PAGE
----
No one in the meeting knew what to do when their boss told their coworker to take his mask off.
There were about 15 people in the May 4 meeting in Houston, with about 10 more calling in remotely, when Al Hartman, the CEO of commercial real estate company Hartman Income REIT, turned to a 20-year-old employee.
“We didn’t even get to start the meeting, and Al looked directly at him and said, ‘Take off your mask,’” said one employee, who — like all four others interviewed for this story — asked to remain anonymous for fear of retaliation.
The young worker refused — he had an elderly grandma at home he couldn’t put at risk. So Hartman gave him an ultimatum.
“Hartman said, ‘Well, you can either take off your mask, or you can go home,’” the employee witnessing the exchange recalled. “He threw him out of the meeting in front of about 25 people, and it was very embarrassing and very humiliating.”
It was a shocking moment in the office, but according to five employees who spoke with BuzzFeed News, their CEO is known for such behavior and views. Since the pandemic began, Hartman has sent out at least seven emails seen by BuzzFeed News decrying the use of face masks, minimizing the seriousness of the coronavirus, and even encouraging staff to protect themselves from the virus by taking a drug that has not been tested or recommended by mainstream health experts.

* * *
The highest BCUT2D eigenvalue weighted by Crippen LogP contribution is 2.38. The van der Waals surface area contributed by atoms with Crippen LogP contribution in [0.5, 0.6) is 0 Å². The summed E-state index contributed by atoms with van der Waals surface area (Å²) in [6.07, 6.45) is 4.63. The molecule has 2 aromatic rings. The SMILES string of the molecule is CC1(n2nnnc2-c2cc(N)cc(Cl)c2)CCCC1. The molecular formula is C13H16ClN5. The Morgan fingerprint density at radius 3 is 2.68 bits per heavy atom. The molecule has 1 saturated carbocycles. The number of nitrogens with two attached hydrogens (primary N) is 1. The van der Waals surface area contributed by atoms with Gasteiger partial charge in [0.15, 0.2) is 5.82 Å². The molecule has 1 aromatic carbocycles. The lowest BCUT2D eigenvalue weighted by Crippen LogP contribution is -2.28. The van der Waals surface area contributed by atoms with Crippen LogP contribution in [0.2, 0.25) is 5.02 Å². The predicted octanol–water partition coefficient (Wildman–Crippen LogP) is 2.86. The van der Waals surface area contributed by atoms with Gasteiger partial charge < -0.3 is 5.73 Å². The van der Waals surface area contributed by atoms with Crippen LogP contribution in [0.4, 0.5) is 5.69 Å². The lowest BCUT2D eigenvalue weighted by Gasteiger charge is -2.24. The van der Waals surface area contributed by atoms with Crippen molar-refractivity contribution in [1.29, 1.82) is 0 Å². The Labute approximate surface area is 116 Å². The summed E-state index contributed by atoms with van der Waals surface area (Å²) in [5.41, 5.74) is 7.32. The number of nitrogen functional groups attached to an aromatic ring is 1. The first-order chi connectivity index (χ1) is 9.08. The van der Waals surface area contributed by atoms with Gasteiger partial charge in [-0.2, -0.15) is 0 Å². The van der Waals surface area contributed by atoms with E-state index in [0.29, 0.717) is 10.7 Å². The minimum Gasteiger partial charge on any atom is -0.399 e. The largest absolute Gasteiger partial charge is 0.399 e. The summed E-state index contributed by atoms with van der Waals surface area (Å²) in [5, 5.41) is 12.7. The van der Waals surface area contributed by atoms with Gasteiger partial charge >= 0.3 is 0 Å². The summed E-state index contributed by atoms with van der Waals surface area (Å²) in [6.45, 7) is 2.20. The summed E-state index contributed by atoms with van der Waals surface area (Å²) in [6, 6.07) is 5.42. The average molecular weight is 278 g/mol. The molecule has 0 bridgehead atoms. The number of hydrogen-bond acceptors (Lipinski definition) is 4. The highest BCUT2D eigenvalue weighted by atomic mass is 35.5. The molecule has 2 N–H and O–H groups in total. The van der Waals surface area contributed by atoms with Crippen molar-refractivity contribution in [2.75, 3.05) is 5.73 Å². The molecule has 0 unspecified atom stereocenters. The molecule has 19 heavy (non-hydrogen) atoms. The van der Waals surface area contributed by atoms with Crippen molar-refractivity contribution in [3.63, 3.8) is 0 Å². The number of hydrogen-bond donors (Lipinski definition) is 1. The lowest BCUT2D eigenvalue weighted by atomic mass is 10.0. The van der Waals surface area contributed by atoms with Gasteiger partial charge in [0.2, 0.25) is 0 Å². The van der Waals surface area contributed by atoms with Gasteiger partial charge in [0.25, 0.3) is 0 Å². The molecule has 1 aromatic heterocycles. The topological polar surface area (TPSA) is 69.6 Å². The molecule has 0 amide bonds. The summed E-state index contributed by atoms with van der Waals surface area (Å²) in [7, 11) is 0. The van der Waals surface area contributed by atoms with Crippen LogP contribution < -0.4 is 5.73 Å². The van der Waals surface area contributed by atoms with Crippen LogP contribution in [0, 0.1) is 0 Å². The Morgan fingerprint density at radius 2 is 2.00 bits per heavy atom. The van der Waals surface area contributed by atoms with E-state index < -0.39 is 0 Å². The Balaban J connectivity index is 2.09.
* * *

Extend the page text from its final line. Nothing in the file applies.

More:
“If we’re at work, he doesn’t want us wearing a mask,” a second employee said. “He says coronavirus is a hoax, more people die of the flu, and there’s no evidence it’ll really hurt us.”
Health experts around the world have advised people to wear face masks to help prevent the spread of COVID-19, and polls have found an overwhelming number of Americans support mandatory mask laws. But still, thanks in part to long public skepticism of masks by President Donald Trump, face coverings have emerged as a cultural and political flashpoint in the US — and in US workplaces. Much has been written about whether employers can force staff to wear masks, but what about employers who try to do the opposite? What if your boss is one of the anti-mask campaigners most people are only used to seeing in viral videos?